Effect of foot orthoses on tibialis posterior activation in persons with pes planus

Kornelia Kulig, Judith M. Burnfield, Stephen Reischl, Susan Mais Requejo, Cesar E. Blanco, David B. Thordarson

Research output: Contribution to journalArticle

31 Scopus citations

Abstract

Purpose: To examine the influence of footwear on tibialis posterior (TP) activation in persons with pes planus. Methods: Six asymptomatic adults with pes planus (arch index of ≤0.16) participated. Subjects performed a resisted foot adduction with plantar flexion exercise (3 sets of 30 repetitions). The exercise was performed barefoot and shod with foot orthoses. The two testing conditions were separated by a week. Magnetic resonance image signal intensity of the tibialis posterior, tibialis anterior, soleus, medial gastrocnemius, and peroneus longus was measured immediately before and after each exercise. Multivariate analyses of variance followed by paired Student's t-test were performed for the signal intensity of each muscle assessed to determine whether TP was selectively activated during the barefoot and shod exercises. Results: When barefoot, five of the six subjects activated other lower-leg muscles in addition to TP. When wearing the foot orthoses and shoes, all five participants activated only TP. Additionally, activation of TP was higher when exercises were performed in shoes with orthoses than when barefoot (P = 0.019). Conclusion: Wearing the foot orthoses and shoes improved selective activation of the TP in persons with flat feet. In cases where selective activation of TP is desirable, such as persons with flat feet or TP tendon dysfunction, use of shoes and an arch supporting foot orthoses may enhance selective activation of the muscle.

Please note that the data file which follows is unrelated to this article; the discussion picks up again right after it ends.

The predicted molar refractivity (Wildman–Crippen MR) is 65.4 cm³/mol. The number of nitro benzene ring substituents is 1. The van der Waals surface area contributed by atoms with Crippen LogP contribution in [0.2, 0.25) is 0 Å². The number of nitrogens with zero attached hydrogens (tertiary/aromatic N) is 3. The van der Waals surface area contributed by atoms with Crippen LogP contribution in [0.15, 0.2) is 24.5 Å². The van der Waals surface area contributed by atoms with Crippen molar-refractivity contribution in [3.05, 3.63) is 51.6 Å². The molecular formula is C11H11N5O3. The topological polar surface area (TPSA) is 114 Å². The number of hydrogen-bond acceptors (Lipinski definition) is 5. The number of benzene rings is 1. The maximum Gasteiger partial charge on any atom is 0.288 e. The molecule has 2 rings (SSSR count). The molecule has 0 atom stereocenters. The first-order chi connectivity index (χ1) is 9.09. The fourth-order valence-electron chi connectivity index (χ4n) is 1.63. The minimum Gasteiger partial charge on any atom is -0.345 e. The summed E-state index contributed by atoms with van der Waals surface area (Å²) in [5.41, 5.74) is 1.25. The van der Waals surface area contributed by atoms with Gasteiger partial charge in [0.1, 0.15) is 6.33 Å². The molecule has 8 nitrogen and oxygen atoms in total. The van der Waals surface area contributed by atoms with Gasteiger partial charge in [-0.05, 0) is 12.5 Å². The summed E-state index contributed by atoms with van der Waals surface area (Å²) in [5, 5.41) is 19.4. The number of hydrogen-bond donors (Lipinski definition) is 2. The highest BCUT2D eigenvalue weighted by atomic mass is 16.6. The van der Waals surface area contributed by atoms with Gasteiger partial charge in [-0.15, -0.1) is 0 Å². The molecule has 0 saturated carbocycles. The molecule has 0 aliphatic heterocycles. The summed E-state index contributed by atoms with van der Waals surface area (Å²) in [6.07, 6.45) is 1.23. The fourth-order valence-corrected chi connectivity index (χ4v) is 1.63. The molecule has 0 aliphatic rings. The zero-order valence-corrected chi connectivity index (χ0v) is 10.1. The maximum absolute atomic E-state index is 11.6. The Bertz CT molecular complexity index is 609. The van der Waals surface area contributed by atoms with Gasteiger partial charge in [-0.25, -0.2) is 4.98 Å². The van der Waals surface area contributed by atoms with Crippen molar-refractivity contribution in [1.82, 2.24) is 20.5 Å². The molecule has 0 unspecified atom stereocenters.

Original languageEnglish (US)
Pages (from-to)24-29
Number of pages6
JournalMedicine and science in sports and exercise
Volume37
Issue number1
DOIs
StatePublished - Jan 1 2005

Keywords

  • Exercise
  • Lower extremity
  • Magnetic resonance imaging
  • Orthotics
  • Physical therapy

ASJC Scopus subject areas

  • Orthopedics and Sports Medicine
  • Physical Therapy, Sports Therapy and Rehabilitation

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